Sergeant First Class Pete Peterson led the Koblenz Detachment of HQ Company, 16th Signal Battalion, Seventh US Army.
We were detached from our army and attached to the Third German Corps of the German Bundeswehr.
Tall, fit and ornery, Pete looked like a modern-day Erick the Red. He was quick to anger, quick to forgive, fond of beautiful women (his wife was drop-dead gorgeous), liked to drink and had what can only be called vision … a gift to look ahead and see things clearly (unless it happened at cocktail hour or later).
You could call him a born leader … which is exactly what all of his men called him, along with a sincere, out-sized affection. They loved him, and would follow him anywhere, without reservation.
Pete was a military anomaly. More entrepreneurial than army, he thrived … and his genius blossomed in the freedom his Koblenz domain gave him.
He set up an exchange with a local baker, trading “surplus” army flour for 6-days-a-week, early morning delivery of oven-fresh, warm bread and brochens … the tastiest I’ve ever eaten! He kept things between us and our Bundeswehr hosts well-oiled and hassle free.
He organized festive parties with our German military brethren … barbecues and feasts on every 4th of July and Thanksgiving. These were sacred highlights of the detachment’s social calendar … well-attended and filled with goodwill, women and plenty of free liquor! Wives, daughters and girlfriends were welcomed with open arms!
He forged relationships with the civilian community, important in that our kasern was small and located smack dab in the middle of a bustling, prosperous city. We participated in activities like a 9 pin bowling league (fun, fun, fun … a far different game from our 10 pin variety, great sport with weekly games awash in beer, followed by ox tail soup … um, umm, ummm!) and community basketball games (we were all a bit surprised to find our sport so popular in Europe).
Pete also made sure to invite the two local US Army and Air Force generals who served as liasons with the Bundeswehr 3rd Korps to as many of our activities as possible (mindful that many were not appropriate for general officers’ reputations)…. after all, you never knew when you might need some reserve firepower, especially considering Pete’s freewheeling ways.
He also held our happiness or misery in the palm of his hands. He was our Saint Pete standing at the pearly gates, welcoming pilgrims into paradise or directing them to eternal perdition, which would naturally make that dreadful fate all the more bitter after a taste of Koblenz heaven.
After I arrived in Koblenz Sgt Peterson assigned me to a duty station atop Hill 530, a tall peak in the steep banks that lined the Rhein that, logically enough, stood 530 meters above the town of Boppard in a small village called Fleckertshöhe.
Aside from a few modest pig and cattle farms, the village boosted an inn called Gasthaus Fleckertshöhe. This modest place had comfortable rooms and a large, well-known restaurant with a nationally famous, ancient chef (he owned the place) who’d once served as Kaiser Wilhelm’s personal chef.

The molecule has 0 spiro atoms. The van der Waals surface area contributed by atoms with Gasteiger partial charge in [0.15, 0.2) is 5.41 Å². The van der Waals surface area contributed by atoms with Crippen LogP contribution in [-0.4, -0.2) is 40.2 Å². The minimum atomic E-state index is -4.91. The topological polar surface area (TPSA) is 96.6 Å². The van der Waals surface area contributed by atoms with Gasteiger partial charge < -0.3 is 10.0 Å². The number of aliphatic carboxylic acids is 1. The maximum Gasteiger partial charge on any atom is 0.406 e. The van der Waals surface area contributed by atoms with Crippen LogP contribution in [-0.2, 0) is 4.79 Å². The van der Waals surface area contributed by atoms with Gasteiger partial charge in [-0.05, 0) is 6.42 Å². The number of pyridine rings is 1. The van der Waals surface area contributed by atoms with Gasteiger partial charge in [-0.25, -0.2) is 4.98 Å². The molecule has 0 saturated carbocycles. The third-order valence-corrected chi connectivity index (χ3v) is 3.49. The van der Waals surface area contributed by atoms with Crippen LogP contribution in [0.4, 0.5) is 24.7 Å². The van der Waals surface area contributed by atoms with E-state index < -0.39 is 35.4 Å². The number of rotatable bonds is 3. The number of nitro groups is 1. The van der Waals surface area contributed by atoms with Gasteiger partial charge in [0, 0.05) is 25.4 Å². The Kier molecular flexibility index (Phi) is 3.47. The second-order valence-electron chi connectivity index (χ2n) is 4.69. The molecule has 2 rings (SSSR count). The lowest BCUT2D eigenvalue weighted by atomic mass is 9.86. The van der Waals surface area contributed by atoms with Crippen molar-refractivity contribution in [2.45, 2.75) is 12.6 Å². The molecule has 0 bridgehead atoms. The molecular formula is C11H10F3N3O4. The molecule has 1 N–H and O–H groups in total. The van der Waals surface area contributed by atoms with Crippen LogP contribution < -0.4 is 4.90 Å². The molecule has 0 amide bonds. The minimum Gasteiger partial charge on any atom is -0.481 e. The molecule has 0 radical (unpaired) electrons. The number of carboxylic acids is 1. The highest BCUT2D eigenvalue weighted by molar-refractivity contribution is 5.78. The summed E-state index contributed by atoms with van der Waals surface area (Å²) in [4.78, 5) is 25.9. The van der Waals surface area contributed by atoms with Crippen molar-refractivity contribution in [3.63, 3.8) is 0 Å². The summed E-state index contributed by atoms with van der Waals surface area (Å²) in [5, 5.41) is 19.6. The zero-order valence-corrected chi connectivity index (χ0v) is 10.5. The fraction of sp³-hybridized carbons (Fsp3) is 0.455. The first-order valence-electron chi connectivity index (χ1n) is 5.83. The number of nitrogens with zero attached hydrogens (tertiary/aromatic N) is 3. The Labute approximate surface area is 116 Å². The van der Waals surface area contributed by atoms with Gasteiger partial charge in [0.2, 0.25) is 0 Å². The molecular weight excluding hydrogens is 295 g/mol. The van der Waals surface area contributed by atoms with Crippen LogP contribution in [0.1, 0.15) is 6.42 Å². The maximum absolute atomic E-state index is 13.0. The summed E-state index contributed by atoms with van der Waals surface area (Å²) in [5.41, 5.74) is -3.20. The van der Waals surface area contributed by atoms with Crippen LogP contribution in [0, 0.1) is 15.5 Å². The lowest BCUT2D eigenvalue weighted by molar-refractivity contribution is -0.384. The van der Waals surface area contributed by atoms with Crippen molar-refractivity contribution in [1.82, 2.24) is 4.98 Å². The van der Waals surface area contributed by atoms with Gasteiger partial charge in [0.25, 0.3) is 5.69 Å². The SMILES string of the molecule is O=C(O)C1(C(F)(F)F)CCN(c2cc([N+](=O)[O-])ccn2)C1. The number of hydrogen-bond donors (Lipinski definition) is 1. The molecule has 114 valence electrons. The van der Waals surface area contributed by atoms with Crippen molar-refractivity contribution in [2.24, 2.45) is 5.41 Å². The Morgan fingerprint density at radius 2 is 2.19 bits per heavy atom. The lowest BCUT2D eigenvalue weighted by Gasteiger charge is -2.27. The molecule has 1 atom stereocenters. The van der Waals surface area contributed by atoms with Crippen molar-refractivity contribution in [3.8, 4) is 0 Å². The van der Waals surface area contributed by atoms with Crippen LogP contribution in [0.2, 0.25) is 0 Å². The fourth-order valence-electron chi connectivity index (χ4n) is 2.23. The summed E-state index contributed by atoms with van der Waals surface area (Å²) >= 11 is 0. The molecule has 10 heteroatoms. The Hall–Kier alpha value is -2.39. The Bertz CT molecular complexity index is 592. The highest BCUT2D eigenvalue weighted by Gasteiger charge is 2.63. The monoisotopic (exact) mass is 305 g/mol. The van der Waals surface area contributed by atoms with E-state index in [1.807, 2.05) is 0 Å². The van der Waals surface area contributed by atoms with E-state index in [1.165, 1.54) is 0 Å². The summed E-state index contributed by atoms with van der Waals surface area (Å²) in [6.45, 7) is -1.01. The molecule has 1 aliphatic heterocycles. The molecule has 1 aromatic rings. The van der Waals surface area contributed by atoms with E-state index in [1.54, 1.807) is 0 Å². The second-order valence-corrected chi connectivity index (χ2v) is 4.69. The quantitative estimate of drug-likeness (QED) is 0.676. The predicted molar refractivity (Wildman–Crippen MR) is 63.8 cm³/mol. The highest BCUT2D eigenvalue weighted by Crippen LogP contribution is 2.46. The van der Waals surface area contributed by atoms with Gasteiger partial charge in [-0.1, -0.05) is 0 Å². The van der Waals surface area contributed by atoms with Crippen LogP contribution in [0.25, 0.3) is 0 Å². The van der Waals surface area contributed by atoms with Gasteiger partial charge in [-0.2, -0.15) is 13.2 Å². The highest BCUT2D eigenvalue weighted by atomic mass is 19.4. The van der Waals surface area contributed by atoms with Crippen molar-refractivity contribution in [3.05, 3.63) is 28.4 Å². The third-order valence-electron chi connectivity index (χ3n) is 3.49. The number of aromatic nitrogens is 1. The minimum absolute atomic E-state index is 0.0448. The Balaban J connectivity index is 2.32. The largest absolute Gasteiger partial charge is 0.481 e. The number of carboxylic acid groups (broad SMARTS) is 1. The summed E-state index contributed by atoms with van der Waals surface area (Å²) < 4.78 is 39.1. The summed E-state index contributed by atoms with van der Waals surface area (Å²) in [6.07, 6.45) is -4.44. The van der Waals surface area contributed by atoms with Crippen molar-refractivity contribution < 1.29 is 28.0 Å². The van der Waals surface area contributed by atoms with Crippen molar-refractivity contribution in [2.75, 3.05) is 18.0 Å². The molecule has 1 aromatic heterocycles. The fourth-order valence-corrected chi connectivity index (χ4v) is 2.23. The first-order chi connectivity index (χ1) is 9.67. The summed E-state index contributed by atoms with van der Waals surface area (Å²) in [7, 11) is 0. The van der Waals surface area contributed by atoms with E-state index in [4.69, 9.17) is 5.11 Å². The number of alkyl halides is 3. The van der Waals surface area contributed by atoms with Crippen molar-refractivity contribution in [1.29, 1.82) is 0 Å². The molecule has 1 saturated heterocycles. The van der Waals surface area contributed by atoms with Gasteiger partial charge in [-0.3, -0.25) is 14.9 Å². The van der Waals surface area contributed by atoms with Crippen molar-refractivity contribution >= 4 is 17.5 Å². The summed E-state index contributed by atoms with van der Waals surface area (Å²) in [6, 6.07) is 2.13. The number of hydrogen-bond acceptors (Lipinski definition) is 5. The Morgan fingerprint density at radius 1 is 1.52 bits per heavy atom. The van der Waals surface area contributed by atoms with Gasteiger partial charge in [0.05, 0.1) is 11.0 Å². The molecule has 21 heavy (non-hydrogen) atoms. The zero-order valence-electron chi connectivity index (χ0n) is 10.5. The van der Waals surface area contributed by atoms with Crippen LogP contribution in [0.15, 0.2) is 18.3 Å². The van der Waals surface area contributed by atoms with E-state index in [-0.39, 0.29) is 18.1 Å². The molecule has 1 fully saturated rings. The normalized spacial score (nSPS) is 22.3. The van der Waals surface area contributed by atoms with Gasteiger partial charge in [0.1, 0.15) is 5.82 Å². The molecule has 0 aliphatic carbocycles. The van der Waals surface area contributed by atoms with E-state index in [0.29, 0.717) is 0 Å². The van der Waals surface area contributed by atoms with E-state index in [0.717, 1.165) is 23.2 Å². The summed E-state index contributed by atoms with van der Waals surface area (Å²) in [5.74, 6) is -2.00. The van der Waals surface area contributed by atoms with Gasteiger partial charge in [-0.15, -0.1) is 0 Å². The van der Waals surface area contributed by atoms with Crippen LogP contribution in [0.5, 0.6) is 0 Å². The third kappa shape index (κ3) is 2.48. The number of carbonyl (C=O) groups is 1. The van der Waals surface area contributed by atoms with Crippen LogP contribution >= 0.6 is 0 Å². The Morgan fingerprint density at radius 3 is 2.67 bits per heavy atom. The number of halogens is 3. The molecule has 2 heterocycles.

The fare was outstanding and as were the scenic vistas … after all, we sat atop a UNESCO World Heritage Site, the sixty-five mile stretch of Rhein River valley with mountain-goat-steep slopes covered with grape vines and castles strategically located along the river so as to provide their former occupants maximum “taxation” opportunities and enforcement efficiencies.
Our detachment’s mission was simple. Keep the radio link between the Bundeswehr brass in Koblenz and those of the US Seventh Army on-air and “5 by.” We worked in shifts of twelve hours on and 36 off in a cargo-container sized crate on the back of a two-and-a-halfton truck. Its trailer carried two gas generators that we alternated every four hours (the noise must have driven some of the locals nuts, but I guess that kind of unpleasantness is the price you pay in a cold war scenario).
Five gallon gas cans surrounded our tiny compound, in the center of which stood tall columns constructed from interlocking steel poles that supported megaphone shaped, line-of-sight transmitting antennae.
Locals from Koblenz, Boppard and environs would flock to the gasthaus during winter ski season … their skiing pretty much consisted of bunny slopes. And when there wasn’t snow they’d come to hike. On weekends you could find on every rock, behind every tree and under every bush getting back to nature … they’re a very outdoorsy bunch!
To say we were living the life of Riley while at the same time saving Western Civilization would be an understatement. We slept, read and ate during our shifts, and used our three-quarter ton truck to drive into Koblenz to partake of its enticing nighttime entertainments. We ate exquisitely, got plenty of fresh air and had more than enough money with which to enjoy the warm gemütlichkeit of our German hosts.
We had it made … almost.
As the saying goes, there’s always a fly in the ointment! Our fly in Fleckershöhe was a buck sergeant (an E-5, the second lowest rank in the army’s enlisted officer hierarchy) from Texas who was in charge of our duty station.
While I became close friends quickly with the other two privates serving in Fleckertshöhe … Rudy and Lumpkins … I never could figure-out our sergeant. We were tragically complete opposites in just about every respect. The result … a most inopportune personality clash … one that I couldn’t resolve, try as I might. And to make matters explosively tenuous, he was my roommate!
Coming next! How I Won The Cold War, Part 9 … A SUCKER PUNCH AND A PRAYER
I HOPE YOU ENJOYED THIS POST. IF SO, WHY NOT CONSIDER SHARING IT WITH YOUR FRIENDS? AND, IF YOU DON’T WANT TO MISS ANY NEW POSTS, SIMPLY CLICK THE “FOLLOW” BUTTON ON THE RIGHT SIDE OF THIS PAGE